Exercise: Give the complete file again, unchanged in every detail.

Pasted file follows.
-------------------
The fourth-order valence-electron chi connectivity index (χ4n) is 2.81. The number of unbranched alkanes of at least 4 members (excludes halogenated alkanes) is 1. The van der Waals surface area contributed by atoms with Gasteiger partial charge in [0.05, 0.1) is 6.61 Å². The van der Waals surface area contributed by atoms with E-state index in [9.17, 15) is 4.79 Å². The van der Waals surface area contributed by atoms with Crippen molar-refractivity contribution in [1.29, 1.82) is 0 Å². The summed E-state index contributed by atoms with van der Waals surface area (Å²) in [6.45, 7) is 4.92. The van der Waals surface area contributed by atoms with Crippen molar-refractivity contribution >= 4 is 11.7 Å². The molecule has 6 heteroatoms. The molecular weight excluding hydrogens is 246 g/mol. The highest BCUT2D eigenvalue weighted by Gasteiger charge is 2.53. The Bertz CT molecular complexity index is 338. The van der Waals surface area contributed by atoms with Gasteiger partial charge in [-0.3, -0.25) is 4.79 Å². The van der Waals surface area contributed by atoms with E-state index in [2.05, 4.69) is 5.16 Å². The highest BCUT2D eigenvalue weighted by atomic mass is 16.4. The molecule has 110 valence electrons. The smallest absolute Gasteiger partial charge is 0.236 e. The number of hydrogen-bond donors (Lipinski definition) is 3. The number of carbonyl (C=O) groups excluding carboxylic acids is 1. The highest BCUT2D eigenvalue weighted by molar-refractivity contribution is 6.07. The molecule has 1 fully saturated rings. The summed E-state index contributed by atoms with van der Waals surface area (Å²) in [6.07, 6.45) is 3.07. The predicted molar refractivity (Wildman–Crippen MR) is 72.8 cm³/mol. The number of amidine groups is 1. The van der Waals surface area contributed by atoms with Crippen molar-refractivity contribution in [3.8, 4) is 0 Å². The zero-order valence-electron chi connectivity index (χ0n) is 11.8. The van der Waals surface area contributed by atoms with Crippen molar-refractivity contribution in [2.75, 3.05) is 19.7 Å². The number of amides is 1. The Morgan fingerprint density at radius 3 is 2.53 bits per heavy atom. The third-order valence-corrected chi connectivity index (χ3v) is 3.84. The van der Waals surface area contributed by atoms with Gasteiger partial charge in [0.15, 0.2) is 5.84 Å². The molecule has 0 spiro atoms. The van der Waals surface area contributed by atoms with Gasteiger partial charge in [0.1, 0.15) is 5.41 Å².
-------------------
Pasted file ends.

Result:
The fourth-order valence-electron chi connectivity index (χ4n) is 2.81. The number of unbranched alkanes of at least 4 members (excludes halogenated alkanes) is 1. The van der Waals surface area contributed by atoms with Gasteiger partial charge in [0.05, 0.1) is 6.61 Å². The van der Waals surface area contributed by atoms with E-state index in [9.17, 15) is 4.79 Å². The van der Waals surface area contributed by atoms with Crippen molar-refractivity contribution in [1.29, 1.82) is 0 Å². The summed E-state index contributed by atoms with van der Waals surface area (Å²) in [6.45, 7) is 4.92. The van der Waals surface area contributed by atoms with Crippen molar-refractivity contribution >= 4 is 11.7 Å². The molecule has 6 heteroatoms. The molecular weight excluding hydrogens is 246 g/mol. The highest BCUT2D eigenvalue weighted by Gasteiger charge is 2.53. The Bertz CT molecular complexity index is 338. The van der Waals surface area contributed by atoms with Gasteiger partial charge in [-0.3, -0.25) is 4.79 Å². The van der Waals surface area contributed by atoms with E-state index in [2.05, 4.69) is 5.16 Å². The highest BCUT2D eigenvalue weighted by atomic mass is 16.4. The molecule has 110 valence electrons. The smallest absolute Gasteiger partial charge is 0.236 e. The number of hydrogen-bond donors (Lipinski definition) is 3. The number of carbonyl (C=O) groups excluding carboxylic acids is 1. The highest BCUT2D eigenvalue weighted by molar-refractivity contribution is 6.07. The molecule has 1 fully saturated rings. The summed E-state index contributed by atoms with van der Waals surface area (Å²) in [6.07, 6.45) is 3.07. The predicted molar refractivity (Wildman–Crippen MR) is 72.8 cm³/mol. The number of amidine groups is 1. The van der Waals surface area contributed by atoms with Crippen molar-refractivity contribution in [3.8, 4) is 0 Å². The zero-order valence-electron chi connectivity index (χ0n) is 11.8. The van der Waals surface area contributed by atoms with Crippen molar-refractivity contribution in [2.75, 3.05) is 19.7 Å². The number of amides is 1. The Morgan fingerprint density at radius 3 is 2.53 bits per heavy atom. The third-order valence-corrected chi connectivity index (χ3v) is 3.84. The van der Waals surface area contributed by atoms with Gasteiger partial charge in [0.15, 0.2) is 5.84 Å². The molecule has 0 spiro atoms. The van der Waals surface area contributed by atoms with Gasteiger partial charge in [0.1, 0.15) is 5.41 Å².